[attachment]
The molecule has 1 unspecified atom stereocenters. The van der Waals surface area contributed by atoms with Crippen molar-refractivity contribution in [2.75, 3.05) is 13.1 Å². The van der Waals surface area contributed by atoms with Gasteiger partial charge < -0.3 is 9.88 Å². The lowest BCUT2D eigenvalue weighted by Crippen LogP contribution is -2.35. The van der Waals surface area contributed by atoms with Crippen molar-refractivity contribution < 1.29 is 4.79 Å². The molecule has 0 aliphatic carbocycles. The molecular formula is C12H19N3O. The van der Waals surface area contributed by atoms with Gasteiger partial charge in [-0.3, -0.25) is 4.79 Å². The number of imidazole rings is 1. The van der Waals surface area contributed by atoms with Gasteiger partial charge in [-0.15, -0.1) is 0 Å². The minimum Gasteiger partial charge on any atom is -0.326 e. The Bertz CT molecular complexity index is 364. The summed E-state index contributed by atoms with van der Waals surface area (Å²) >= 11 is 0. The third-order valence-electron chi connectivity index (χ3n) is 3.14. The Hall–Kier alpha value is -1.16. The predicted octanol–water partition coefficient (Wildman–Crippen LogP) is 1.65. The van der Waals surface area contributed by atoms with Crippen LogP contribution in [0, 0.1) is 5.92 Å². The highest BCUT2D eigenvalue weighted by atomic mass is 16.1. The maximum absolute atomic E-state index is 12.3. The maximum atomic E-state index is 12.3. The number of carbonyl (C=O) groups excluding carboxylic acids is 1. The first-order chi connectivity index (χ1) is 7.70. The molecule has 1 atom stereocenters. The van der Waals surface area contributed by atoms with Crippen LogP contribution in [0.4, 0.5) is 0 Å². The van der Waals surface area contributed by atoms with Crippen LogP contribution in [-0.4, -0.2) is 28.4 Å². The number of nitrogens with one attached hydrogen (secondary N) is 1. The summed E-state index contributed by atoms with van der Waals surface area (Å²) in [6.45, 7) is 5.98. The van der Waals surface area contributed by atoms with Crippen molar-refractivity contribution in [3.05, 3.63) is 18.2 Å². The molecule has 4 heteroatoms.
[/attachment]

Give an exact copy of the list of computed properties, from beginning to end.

The molecule has 1 unspecified atom stereocenters. The van der Waals surface area contributed by atoms with Crippen molar-refractivity contribution in [2.75, 3.05) is 13.1 Å². The van der Waals surface area contributed by atoms with Gasteiger partial charge < -0.3 is 9.88 Å². The lowest BCUT2D eigenvalue weighted by Crippen LogP contribution is -2.35. The van der Waals surface area contributed by atoms with Crippen molar-refractivity contribution < 1.29 is 4.79 Å². The molecule has 0 aliphatic carbocycles. The molecular formula is C12H19N3O. The van der Waals surface area contributed by atoms with Gasteiger partial charge in [-0.3, -0.25) is 4.79 Å². The number of imidazole rings is 1. The van der Waals surface area contributed by atoms with Gasteiger partial charge in [-0.15, -0.1) is 0 Å². The minimum Gasteiger partial charge on any atom is -0.326 e. The Bertz CT molecular complexity index is 364. The summed E-state index contributed by atoms with van der Waals surface area (Å²) >= 11 is 0. The third-order valence-electron chi connectivity index (χ3n) is 3.14. The Hall–Kier alpha value is -1.16. The predicted octanol–water partition coefficient (Wildman–Crippen LogP) is 1.65. The van der Waals surface area contributed by atoms with Crippen LogP contribution in [0, 0.1) is 5.92 Å². The highest BCUT2D eigenvalue weighted by atomic mass is 16.1. The maximum absolute atomic E-state index is 12.3. The maximum atomic E-state index is 12.3. The number of carbonyl (C=O) groups excluding carboxylic acids is 1. The first-order chi connectivity index (χ1) is 7.70. The molecule has 1 atom stereocenters. The van der Waals surface area contributed by atoms with Crippen LogP contribution in [0.4, 0.5) is 0 Å². The van der Waals surface area contributed by atoms with Crippen LogP contribution in [-0.4, -0.2) is 28.4 Å². The number of nitrogens with one attached hydrogen (secondary N) is 1. The summed E-state index contributed by atoms with van der Waals surface area (Å²) in [6.45, 7) is 5.98. The van der Waals surface area contributed by atoms with Crippen molar-refractivity contribution in [3.05, 3.63) is 18.2 Å². The molecule has 4 heteroatoms.